John Day Fossil Beds National Monument
A visit to the John Day Fossil Beds National Monument is like taking a journey into ancient Oregon. Whether you tour the museum at Sheep Rock, hike a trail at the Painted Hills, or picnic at Clarno, Oregon's exciting past will be revealed. Within the heavily eroded volcanic deposits of the scenic John Day River basin is a well-preserved fossil record of plants and animals. This remarkably complete record, spanning more than 40 of the 65 million years of the Cenozoic Era (the "Age of Mammals and Flowering Plants") is world-renowned. Authorized October 26, 1974, and established in 1975, this 14,000 acre park is divided into three widely separated units; the Sheep Rock Unit, Painted Hills Unit, and Clarno Unit. There are many natural areas both inside and outside the monument boundaries that offer beautiful scenery and places to hike, drive or bicycle.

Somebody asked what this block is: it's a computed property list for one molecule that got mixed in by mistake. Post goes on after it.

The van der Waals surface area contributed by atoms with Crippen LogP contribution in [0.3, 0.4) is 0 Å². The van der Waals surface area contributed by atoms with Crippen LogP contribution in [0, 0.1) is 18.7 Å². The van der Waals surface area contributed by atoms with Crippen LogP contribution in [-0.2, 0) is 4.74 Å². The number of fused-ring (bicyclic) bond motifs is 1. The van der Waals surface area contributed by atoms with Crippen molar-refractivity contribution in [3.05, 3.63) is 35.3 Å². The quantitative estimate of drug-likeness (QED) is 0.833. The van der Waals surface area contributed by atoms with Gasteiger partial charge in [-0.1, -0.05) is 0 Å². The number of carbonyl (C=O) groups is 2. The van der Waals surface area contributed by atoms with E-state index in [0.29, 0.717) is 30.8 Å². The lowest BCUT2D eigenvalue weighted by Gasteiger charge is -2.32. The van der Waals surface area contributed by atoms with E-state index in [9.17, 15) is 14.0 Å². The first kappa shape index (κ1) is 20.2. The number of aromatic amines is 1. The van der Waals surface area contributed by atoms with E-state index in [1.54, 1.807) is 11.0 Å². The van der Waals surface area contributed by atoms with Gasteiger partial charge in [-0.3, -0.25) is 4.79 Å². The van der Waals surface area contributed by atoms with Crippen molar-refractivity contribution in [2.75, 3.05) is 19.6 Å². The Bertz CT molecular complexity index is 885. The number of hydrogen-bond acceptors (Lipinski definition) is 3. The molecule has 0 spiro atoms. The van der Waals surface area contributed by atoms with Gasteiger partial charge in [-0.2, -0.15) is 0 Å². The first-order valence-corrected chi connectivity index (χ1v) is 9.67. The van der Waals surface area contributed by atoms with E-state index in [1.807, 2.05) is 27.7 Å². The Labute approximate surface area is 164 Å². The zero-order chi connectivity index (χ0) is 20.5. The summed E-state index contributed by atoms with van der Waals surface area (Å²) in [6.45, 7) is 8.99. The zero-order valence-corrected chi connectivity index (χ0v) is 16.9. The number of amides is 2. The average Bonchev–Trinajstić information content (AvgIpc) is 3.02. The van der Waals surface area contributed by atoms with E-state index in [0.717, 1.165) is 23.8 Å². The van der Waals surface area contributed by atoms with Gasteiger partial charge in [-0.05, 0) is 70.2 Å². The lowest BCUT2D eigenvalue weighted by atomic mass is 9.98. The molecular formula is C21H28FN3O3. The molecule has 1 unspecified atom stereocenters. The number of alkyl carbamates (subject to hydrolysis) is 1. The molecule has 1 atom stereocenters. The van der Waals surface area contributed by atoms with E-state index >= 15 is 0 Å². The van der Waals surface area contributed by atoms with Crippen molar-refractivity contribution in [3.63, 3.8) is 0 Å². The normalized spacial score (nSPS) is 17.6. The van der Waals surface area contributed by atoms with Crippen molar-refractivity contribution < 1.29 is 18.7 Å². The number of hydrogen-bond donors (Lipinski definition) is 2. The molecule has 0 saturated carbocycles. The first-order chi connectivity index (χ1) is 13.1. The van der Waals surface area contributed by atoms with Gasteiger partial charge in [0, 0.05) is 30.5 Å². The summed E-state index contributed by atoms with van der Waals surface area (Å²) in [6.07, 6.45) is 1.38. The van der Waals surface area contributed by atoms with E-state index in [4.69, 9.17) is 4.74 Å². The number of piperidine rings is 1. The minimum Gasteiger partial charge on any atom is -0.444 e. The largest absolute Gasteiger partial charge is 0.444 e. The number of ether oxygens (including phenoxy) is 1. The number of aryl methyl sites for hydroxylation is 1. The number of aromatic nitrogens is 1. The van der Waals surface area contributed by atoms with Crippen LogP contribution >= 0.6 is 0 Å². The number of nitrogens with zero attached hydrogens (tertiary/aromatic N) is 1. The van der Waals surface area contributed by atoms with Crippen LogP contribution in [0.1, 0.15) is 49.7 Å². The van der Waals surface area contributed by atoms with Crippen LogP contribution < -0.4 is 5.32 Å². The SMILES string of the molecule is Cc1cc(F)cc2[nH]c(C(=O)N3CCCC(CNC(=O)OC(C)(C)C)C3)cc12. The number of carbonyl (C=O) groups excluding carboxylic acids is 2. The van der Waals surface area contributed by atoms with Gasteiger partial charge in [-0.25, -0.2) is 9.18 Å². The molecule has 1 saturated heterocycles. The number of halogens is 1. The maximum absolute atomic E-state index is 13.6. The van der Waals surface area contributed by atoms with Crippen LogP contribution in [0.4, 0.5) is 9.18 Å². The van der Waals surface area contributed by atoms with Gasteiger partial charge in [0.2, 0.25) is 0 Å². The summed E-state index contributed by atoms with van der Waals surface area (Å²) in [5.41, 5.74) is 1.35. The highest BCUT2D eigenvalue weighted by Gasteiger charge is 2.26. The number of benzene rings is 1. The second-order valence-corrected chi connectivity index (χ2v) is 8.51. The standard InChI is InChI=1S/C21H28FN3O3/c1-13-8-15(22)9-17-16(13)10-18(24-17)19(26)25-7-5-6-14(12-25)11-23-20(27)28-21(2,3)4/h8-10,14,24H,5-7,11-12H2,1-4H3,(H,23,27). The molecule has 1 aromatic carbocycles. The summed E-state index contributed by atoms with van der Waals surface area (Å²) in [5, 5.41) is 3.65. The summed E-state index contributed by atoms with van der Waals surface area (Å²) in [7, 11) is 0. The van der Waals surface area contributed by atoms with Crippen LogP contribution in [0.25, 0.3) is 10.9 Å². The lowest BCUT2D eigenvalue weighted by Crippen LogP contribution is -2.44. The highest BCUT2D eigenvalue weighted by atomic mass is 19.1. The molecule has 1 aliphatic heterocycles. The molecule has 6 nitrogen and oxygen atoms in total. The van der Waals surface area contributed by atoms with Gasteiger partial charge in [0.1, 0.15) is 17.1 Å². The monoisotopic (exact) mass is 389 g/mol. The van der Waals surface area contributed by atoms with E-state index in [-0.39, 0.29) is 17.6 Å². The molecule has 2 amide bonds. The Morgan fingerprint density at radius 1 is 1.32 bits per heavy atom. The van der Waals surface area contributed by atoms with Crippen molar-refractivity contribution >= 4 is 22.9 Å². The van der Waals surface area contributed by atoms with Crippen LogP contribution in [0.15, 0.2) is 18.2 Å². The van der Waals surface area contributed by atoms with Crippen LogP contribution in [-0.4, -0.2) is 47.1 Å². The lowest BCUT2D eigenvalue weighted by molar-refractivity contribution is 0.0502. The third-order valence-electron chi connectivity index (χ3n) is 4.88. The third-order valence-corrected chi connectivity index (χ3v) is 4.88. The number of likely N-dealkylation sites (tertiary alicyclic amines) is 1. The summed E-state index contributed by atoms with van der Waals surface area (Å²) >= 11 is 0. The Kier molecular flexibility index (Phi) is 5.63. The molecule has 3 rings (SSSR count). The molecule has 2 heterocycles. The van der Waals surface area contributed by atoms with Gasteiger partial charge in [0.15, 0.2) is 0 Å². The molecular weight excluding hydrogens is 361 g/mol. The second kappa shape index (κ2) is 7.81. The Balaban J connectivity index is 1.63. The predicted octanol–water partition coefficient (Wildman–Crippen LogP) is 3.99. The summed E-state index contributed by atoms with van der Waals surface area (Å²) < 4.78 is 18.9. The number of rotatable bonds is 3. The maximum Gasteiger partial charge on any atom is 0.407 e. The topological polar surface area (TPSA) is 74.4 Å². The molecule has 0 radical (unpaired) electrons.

Seasonality / Weather
Park trails, overlooks, and picnic areas are open seven days a week during daylight hours. The Thomas Condon Paleontology Center is open daily, 8:30-4:30.
The Visitor Center at the Sheep Rock Unit is located on Highway 19 between the towns of Dayville and Kimberly, 2 miles from the junction of Highway 26 and Highway 19.
The Painted Hills Unit is located 9 miles northwest of of the town of Mitchell, just off Highway 26. There is no visitor center at this unit.
The Clarno Unit is located 20 miles west of the town of Fossil. along Highway 218. There is no visitor center at this unit.